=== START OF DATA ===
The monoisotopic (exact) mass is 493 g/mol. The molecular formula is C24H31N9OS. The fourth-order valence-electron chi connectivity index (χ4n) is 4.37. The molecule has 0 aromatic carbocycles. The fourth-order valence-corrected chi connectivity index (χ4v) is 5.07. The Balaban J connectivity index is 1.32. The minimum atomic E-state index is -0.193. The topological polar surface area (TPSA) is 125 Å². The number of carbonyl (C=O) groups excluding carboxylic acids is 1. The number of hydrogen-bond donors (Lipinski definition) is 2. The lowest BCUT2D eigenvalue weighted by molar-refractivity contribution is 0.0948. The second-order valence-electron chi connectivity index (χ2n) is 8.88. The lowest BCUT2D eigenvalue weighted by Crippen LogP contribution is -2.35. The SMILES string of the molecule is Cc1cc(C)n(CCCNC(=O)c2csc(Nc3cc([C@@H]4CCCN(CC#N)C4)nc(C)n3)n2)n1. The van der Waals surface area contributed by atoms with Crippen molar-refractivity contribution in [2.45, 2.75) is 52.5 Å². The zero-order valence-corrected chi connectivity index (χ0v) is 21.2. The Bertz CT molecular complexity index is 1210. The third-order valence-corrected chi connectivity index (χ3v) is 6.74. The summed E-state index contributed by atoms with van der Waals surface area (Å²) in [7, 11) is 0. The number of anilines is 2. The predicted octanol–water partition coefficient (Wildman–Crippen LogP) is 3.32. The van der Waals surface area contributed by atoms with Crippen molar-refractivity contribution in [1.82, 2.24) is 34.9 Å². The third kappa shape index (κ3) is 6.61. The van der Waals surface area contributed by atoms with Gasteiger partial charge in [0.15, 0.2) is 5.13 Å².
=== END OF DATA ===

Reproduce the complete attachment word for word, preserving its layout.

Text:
The monoisotopic (exact) mass is 493 g/mol. The molecular formula is C24H31N9OS. The fourth-order valence-electron chi connectivity index (χ4n) is 4.37. The molecule has 0 aromatic carbocycles. The fourth-order valence-corrected chi connectivity index (χ4v) is 5.07. The Balaban J connectivity index is 1.32. The minimum atomic E-state index is -0.193. The topological polar surface area (TPSA) is 125 Å². The number of carbonyl (C=O) groups excluding carboxylic acids is 1. The number of hydrogen-bond donors (Lipinski definition) is 2. The lowest BCUT2D eigenvalue weighted by molar-refractivity contribution is 0.0948. The second-order valence-electron chi connectivity index (χ2n) is 8.88. The lowest BCUT2D eigenvalue weighted by Crippen LogP contribution is -2.35. The SMILES string of the molecule is Cc1cc(C)n(CCCNC(=O)c2csc(Nc3cc([C@@H]4CCCN(CC#N)C4)nc(C)n3)n2)n1. The van der Waals surface area contributed by atoms with Crippen molar-refractivity contribution in [2.45, 2.75) is 52.5 Å². The zero-order valence-corrected chi connectivity index (χ0v) is 21.2. The Bertz CT molecular complexity index is 1210. The third-order valence-corrected chi connectivity index (χ3v) is 6.74. The summed E-state index contributed by atoms with van der Waals surface area (Å²) in [7, 11) is 0. The number of anilines is 2. The predicted octanol–water partition coefficient (Wildman–Crippen LogP) is 3.32. The van der Waals surface area contributed by atoms with Crippen molar-refractivity contribution in [1.82, 2.24) is 34.9 Å². The third kappa shape index (κ3) is 6.61. The van der Waals surface area contributed by atoms with Gasteiger partial charge in [0.15, 0.2) is 5.13 Å².